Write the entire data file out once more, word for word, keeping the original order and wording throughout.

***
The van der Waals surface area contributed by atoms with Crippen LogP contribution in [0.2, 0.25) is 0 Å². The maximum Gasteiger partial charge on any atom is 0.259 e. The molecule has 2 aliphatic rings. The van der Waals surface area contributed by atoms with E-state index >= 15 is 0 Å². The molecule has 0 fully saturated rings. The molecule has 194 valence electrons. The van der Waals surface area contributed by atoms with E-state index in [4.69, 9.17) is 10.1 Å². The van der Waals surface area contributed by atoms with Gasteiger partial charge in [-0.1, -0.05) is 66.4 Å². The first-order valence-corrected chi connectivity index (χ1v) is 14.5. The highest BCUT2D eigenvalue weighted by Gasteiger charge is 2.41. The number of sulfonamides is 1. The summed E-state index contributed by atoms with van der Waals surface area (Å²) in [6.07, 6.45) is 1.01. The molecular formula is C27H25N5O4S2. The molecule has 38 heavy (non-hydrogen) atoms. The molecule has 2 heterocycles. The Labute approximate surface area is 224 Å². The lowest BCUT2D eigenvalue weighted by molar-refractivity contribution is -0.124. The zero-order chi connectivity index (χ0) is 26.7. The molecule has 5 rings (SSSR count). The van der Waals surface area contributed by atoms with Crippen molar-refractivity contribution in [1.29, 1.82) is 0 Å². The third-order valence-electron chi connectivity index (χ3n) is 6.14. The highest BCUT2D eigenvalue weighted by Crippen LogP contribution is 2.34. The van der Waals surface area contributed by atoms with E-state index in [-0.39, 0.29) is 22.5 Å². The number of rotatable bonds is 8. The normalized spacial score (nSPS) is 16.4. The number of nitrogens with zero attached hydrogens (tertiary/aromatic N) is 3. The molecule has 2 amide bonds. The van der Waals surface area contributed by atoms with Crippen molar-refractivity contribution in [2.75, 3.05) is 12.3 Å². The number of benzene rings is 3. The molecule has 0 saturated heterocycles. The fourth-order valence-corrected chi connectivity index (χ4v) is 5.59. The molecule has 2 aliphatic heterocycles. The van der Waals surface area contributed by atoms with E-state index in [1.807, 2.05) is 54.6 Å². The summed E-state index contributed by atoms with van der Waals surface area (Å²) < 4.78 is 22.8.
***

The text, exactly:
The van der Waals surface area contributed by atoms with Crippen LogP contribution in [0.2, 0.25) is 0 Å². The maximum Gasteiger partial charge on any atom is 0.259 e. The molecule has 2 aliphatic rings. The van der Waals surface area contributed by atoms with E-state index >= 15 is 0 Å². The molecule has 0 fully saturated rings. The molecule has 194 valence electrons. The van der Waals surface area contributed by atoms with E-state index in [4.69, 9.17) is 10.1 Å². The van der Waals surface area contributed by atoms with Gasteiger partial charge in [-0.1, -0.05) is 66.4 Å². The first-order valence-corrected chi connectivity index (χ1v) is 14.5. The highest BCUT2D eigenvalue weighted by Gasteiger charge is 2.41. The number of sulfonamides is 1. The summed E-state index contributed by atoms with van der Waals surface area (Å²) in [6.07, 6.45) is 1.01. The molecular formula is C27H25N5O4S2. The molecule has 38 heavy (non-hydrogen) atoms. The molecule has 2 heterocycles. The Labute approximate surface area is 224 Å². The lowest BCUT2D eigenvalue weighted by molar-refractivity contribution is -0.124. The zero-order chi connectivity index (χ0) is 26.7. The molecule has 5 rings (SSSR count). The van der Waals surface area contributed by atoms with Crippen molar-refractivity contribution in [1.29, 1.82) is 0 Å². The third-order valence-electron chi connectivity index (χ3n) is 6.14. The highest BCUT2D eigenvalue weighted by Crippen LogP contribution is 2.34. The van der Waals surface area contributed by atoms with E-state index in [-0.39, 0.29) is 22.5 Å². The number of rotatable bonds is 8. The normalized spacial score (nSPS) is 16.4. The number of nitrogens with zero attached hydrogens (tertiary/aromatic N) is 3. The molecule has 2 amide bonds. The van der Waals surface area contributed by atoms with Crippen molar-refractivity contribution in [2.75, 3.05) is 12.3 Å². The number of benzene rings is 3. The molecule has 0 saturated heterocycles. The fourth-order valence-corrected chi connectivity index (χ4v) is 5.59. The molecule has 2 aliphatic heterocycles. The van der Waals surface area contributed by atoms with E-state index in [1.807, 2.05) is 54.6 Å². The summed E-state index contributed by atoms with van der Waals surface area (Å²) < 4.78 is 22.8.